"A 6-point lead would help create the conditions for Clinton to pull the Democrats over the finish line to take the House," Skelley says. "It doesn’t mean they would, of course, but it begins looking really possible."
What happens if Clinton wins by 4 or 5 points?
How does Skelley figure that a 6-point Clinton win would have Democrats winning 50 GOP-controlled House districts?
His model begins by assuming that the distribution of the national popular vote margin to the congressional districts will be exactly the same in 2016 as it was in 2012.
This may be best illustrated by an example: In 2012, Obama won the popular vote total by 4 percentage points. In Skelley’s model, a 4-point Clinton win would mean she’d also win and lose every congressional district by the exact same amount Obama did.
(Of course, this is bound to be wrong in some places — the distribution of Clinton’s vote share certainly won’t be an exact replica of Obama’s. But since there’s no way of knowing exactly how the popular vote will vary by House district from 2012, it’s a useful gauge of what might happen.)
This is why a 4-point Clinton win probably wouldn’t flip the House. Obama’s 4-point win over Romney gave him victories in just 28 congressional seats currently controlled by Republicans. That wouldn’t be enough — remember, Democrats need a full 30 to take back the House.
What would a Hillary Clinton presidency look like if Democrats controlled the House and the Senate?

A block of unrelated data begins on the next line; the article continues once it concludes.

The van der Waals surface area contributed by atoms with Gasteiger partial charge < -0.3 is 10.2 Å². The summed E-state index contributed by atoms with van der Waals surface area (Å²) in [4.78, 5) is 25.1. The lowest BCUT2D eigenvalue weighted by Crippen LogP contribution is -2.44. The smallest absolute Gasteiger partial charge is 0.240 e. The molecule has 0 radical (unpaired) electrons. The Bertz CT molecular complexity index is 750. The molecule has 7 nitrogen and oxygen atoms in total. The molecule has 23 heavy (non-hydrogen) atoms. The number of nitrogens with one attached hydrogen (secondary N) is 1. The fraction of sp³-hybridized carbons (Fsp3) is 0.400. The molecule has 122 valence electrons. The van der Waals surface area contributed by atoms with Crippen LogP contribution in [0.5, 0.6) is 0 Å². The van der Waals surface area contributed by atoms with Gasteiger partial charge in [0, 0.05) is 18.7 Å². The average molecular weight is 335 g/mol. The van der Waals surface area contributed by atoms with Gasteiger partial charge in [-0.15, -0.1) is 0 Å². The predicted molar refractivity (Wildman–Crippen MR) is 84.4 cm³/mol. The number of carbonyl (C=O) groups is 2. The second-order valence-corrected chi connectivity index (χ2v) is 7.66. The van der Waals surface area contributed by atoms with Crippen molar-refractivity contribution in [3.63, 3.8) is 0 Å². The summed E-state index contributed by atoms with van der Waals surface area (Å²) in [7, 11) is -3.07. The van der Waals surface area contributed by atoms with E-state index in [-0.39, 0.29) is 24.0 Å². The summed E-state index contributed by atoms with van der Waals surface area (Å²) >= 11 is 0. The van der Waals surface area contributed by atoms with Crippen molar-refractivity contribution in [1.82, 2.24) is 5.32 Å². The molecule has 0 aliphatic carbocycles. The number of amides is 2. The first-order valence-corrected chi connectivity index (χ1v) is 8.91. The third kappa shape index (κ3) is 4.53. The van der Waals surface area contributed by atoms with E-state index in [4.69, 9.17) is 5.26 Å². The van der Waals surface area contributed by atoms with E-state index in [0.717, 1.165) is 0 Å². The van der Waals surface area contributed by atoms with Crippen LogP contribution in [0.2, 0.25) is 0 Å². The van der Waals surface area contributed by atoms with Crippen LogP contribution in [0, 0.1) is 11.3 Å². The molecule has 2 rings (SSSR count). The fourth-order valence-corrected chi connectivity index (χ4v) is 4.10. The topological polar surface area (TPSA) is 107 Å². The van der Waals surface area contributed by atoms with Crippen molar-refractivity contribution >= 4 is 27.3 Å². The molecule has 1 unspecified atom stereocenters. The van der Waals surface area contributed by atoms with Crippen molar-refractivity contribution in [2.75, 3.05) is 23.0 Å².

But what happens if Clinton expands on Obama’s national vote margin? Since Skelley’s model assumes the national vote share will be evenly distributed, every additional point in the national vote total translates into an additional point for each congressional district. House seats where Democrats tied or lost in 2012 become places where they win at the presidential level in 2016.
If Clinton wins by 5 points, according to Skelley, she’d be projected to win in 39 House seats now run by Republicans. That would theoretically put the House in play but would give Democrats very little margin for error.
But if she wins by a full 6 points, then 50 seats slide over to the Democratic column — at least at the presidential level, and maybe for the House as well.
The big question hanging over this analysis: How many Clinton voters will back congressional Republicans?
There’s an elephant-size question hanging over all the analyses of whether a Trump implosion could give Democrats the House: What happens to "ticket splitting?"
Ticket splitting refers to the voters who back different parties for Congress and the presidency in the same trip to the polls. In 2012, only a record-low 8 percent of voters did so.
If that number goes up in 2016 amid a Clinton landslide, it could give congressional Republicans a buffer from a Trump catastrophe. (Current polling suggests Republican congressional candidates are much more popular than Trump, but it’s unclear how many of the party’s typical voters will actually show up on Election Day.)